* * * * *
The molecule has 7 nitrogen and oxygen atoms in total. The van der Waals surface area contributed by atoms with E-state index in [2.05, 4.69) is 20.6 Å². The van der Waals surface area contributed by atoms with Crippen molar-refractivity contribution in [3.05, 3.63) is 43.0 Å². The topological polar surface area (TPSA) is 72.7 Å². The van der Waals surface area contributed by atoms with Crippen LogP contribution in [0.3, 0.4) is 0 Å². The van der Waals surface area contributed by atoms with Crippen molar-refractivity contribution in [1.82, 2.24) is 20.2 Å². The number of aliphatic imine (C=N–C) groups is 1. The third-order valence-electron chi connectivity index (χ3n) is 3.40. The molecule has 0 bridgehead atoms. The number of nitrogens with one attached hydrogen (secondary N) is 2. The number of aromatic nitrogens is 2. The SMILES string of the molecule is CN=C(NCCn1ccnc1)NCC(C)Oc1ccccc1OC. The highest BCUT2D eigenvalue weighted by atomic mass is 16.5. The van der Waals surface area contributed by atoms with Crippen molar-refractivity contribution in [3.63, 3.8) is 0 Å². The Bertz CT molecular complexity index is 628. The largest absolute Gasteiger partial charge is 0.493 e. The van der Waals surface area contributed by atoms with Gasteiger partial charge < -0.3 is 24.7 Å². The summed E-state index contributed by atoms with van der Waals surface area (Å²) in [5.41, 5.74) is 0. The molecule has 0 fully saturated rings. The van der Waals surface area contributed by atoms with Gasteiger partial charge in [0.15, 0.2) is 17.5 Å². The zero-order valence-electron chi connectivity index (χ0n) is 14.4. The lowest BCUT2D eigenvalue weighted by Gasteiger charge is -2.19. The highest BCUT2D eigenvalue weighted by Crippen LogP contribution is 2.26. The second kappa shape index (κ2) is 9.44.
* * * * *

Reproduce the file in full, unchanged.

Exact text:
The molecule has 7 nitrogen and oxygen atoms in total. The van der Waals surface area contributed by atoms with E-state index in [2.05, 4.69) is 20.6 Å². The van der Waals surface area contributed by atoms with Crippen molar-refractivity contribution in [3.05, 3.63) is 43.0 Å². The topological polar surface area (TPSA) is 72.7 Å². The van der Waals surface area contributed by atoms with Crippen LogP contribution in [0.3, 0.4) is 0 Å². The van der Waals surface area contributed by atoms with Crippen molar-refractivity contribution in [1.82, 2.24) is 20.2 Å². The number of aliphatic imine (C=N–C) groups is 1. The third-order valence-electron chi connectivity index (χ3n) is 3.40. The molecule has 0 bridgehead atoms. The number of nitrogens with one attached hydrogen (secondary N) is 2. The number of aromatic nitrogens is 2. The SMILES string of the molecule is CN=C(NCCn1ccnc1)NCC(C)Oc1ccccc1OC. The highest BCUT2D eigenvalue weighted by atomic mass is 16.5. The van der Waals surface area contributed by atoms with Crippen molar-refractivity contribution in [3.63, 3.8) is 0 Å². The Bertz CT molecular complexity index is 628. The largest absolute Gasteiger partial charge is 0.493 e. The van der Waals surface area contributed by atoms with Gasteiger partial charge < -0.3 is 24.7 Å². The summed E-state index contributed by atoms with van der Waals surface area (Å²) in [5.41, 5.74) is 0. The molecule has 0 fully saturated rings. The van der Waals surface area contributed by atoms with Gasteiger partial charge in [0.15, 0.2) is 17.5 Å². The zero-order valence-electron chi connectivity index (χ0n) is 14.4. The lowest BCUT2D eigenvalue weighted by Gasteiger charge is -2.19. The highest BCUT2D eigenvalue weighted by Crippen LogP contribution is 2.26. The second kappa shape index (κ2) is 9.44.